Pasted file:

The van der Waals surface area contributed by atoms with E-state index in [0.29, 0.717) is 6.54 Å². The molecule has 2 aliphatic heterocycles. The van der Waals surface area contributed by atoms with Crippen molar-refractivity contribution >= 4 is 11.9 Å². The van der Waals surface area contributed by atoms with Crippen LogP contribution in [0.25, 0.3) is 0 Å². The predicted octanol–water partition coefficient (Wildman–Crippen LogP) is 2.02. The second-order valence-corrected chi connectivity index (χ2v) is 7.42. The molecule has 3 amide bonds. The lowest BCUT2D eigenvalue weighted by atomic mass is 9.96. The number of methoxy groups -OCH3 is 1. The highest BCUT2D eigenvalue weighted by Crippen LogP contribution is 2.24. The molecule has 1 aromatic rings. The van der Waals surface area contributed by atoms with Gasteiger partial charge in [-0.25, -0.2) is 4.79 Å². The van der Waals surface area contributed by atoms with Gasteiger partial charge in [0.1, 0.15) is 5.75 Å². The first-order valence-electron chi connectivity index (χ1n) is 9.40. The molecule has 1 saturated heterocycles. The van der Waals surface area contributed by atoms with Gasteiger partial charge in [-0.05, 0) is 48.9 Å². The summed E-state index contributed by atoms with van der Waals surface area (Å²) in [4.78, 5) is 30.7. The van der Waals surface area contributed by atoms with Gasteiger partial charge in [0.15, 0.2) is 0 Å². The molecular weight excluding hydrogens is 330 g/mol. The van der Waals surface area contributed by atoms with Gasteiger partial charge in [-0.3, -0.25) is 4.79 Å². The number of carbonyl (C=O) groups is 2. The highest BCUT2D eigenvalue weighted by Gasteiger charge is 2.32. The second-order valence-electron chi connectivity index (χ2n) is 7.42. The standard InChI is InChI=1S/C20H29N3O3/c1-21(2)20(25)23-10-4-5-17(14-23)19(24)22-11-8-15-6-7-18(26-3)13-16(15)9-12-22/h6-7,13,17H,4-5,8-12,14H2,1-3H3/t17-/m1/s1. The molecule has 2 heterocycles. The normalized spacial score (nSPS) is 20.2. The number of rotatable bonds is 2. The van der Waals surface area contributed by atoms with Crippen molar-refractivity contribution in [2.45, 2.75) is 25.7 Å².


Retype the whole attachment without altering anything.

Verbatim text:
The van der Waals surface area contributed by atoms with E-state index in [0.29, 0.717) is 6.54 Å². The molecule has 2 aliphatic heterocycles. The van der Waals surface area contributed by atoms with Crippen molar-refractivity contribution >= 4 is 11.9 Å². The van der Waals surface area contributed by atoms with Crippen LogP contribution in [0.25, 0.3) is 0 Å². The predicted octanol–water partition coefficient (Wildman–Crippen LogP) is 2.02. The second-order valence-corrected chi connectivity index (χ2v) is 7.42. The molecule has 3 amide bonds. The lowest BCUT2D eigenvalue weighted by atomic mass is 9.96. The number of methoxy groups -OCH3 is 1. The highest BCUT2D eigenvalue weighted by Crippen LogP contribution is 2.24. The molecule has 1 aromatic rings. The van der Waals surface area contributed by atoms with Gasteiger partial charge in [-0.25, -0.2) is 4.79 Å². The van der Waals surface area contributed by atoms with Gasteiger partial charge in [0.1, 0.15) is 5.75 Å². The first-order valence-electron chi connectivity index (χ1n) is 9.40. The molecule has 1 saturated heterocycles. The van der Waals surface area contributed by atoms with Gasteiger partial charge in [-0.05, 0) is 48.9 Å². The summed E-state index contributed by atoms with van der Waals surface area (Å²) in [4.78, 5) is 30.7. The van der Waals surface area contributed by atoms with Gasteiger partial charge in [0.15, 0.2) is 0 Å². The molecular weight excluding hydrogens is 330 g/mol. The van der Waals surface area contributed by atoms with Gasteiger partial charge in [-0.3, -0.25) is 4.79 Å². The number of carbonyl (C=O) groups is 2. The highest BCUT2D eigenvalue weighted by Gasteiger charge is 2.32. The second-order valence-electron chi connectivity index (χ2n) is 7.42. The standard InChI is InChI=1S/C20H29N3O3/c1-21(2)20(25)23-10-4-5-17(14-23)19(24)22-11-8-15-6-7-18(26-3)13-16(15)9-12-22/h6-7,13,17H,4-5,8-12,14H2,1-3H3/t17-/m1/s1. The molecule has 2 heterocycles. The normalized spacial score (nSPS) is 20.2. The number of rotatable bonds is 2. The van der Waals surface area contributed by atoms with Crippen molar-refractivity contribution in [2.45, 2.75) is 25.7 Å².